I have a widget that is being manufactured in China by generic manufacturers. These manufacturers are encouraging me to repackage this use their help in Trademark services , art work etc etc. My question is can I trademark a generic manufactured widget? What am I trademarking, my artwork( logo etc) or the actual widget( I don't know if that makes sense).
Assuming that the "widget" is a reference to your product, you do not trademark the widget, you trademark a word, logo or phrase used in conjunction with that product that is intended to be an identifier of its source. In addition, you would be well served to NOT listen to the recommendations of your Chinese manufacturers. You should speak with a seasoned trademark attorney with experience dealing with Chinese manufacturers to discuss how best to protect you. Otherwise, you may find that they own all the meaningful rights in your widget. Act quickly!
This information is intended to be general and educational in nature. It is not intended to be specific legal advice or establish an attorney-client relationship. I require a signed retainer agreement from a potential client to establish an attorney-client relationship and before I will provide specific legal representation.
The trademark speaks to the word(s), symbol, etc. that identifies your goods or services in commerce. For example, McDonald's the word is a standard character text trademark, the golden arches is a logo but is also called an image mark or stylized mark, McNuggets is a product name and text trademark, Big Mac is a product name and text trademark, "I'm Lovin It" is a tagline or slogan and a text trademark, etc.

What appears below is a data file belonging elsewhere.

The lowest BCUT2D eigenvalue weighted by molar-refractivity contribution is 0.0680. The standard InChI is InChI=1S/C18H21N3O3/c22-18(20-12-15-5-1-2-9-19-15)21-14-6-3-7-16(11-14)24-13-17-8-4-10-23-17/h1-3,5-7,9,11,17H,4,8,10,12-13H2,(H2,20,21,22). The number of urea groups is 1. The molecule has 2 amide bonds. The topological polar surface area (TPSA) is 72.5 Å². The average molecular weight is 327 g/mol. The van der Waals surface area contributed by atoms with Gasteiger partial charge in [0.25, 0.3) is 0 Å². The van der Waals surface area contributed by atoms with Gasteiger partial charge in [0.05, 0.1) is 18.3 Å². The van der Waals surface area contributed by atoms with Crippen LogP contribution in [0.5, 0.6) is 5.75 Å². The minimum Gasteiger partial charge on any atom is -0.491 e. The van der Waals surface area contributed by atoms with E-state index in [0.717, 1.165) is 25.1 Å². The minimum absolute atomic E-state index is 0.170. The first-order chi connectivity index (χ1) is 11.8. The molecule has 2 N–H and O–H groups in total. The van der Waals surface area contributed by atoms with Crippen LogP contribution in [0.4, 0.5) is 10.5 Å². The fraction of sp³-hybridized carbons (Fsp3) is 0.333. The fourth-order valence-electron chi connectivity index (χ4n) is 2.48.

It sounds like what they are saying is that your purchase of their goods is automatically a white-label agreement where you are free to brand those products as your own and sell under your own mark. I don't what it is you are selling, but I would of course make sure that it is not violating any patent rights which gives the inventor the right to make and sell a protected invention.
Your trademark will be one of if not the most important and valuable business assets you will have and you will ultimately spend more money in support if it than you will anywhere else (advertising, marketing, PR, branding, packaging, etc.). So you owe it to your business and yourself to make sure you handle this properly upfront and the first order of business always starts with a proper and comprehensive clearance.
Whenever you endeavor into investing in a trademark it is very important that you conduct the proper clearance due diligence upfront and before you start spending any money in support of it or submit an application to the USPTO. In the US, this means searching under both federal (USPTO) as well as common law because trademark rights stem from use in this country NOT registration. This means that acquiring a federal registration does not necessarily mean that you are not infringing on another's intellectual property. See the link below for a brief article from Fox Business News on the importance of the due diligence process and our overview guide.
I suggest that you consult with a lawyer in private and discuss your objectives in more detail. You can start by calling around to several for a free phone consultation, get some insights then pick the best fit to work with.
DISCLAIMER: this is not intended to be specific legal advice and should not be relied upon as such. No attorney-client relationship is formed with the law firm of Natoli-Lapin, LLC on the basis of this posting.
A trademark typically protects brand names and logos used on goods and services (word, phrase, symbol, or design, or a combination thereof). A patent is the grant of a property right to the inventor (the sole right to exclude others from making, using, or selling an invention.) Therefore, you can trademark a name and logo (graphic design), but you must patent an invention to exclude others from making, using, or selling an invention. You should consult an intellectual property attorney to help you protect your rights.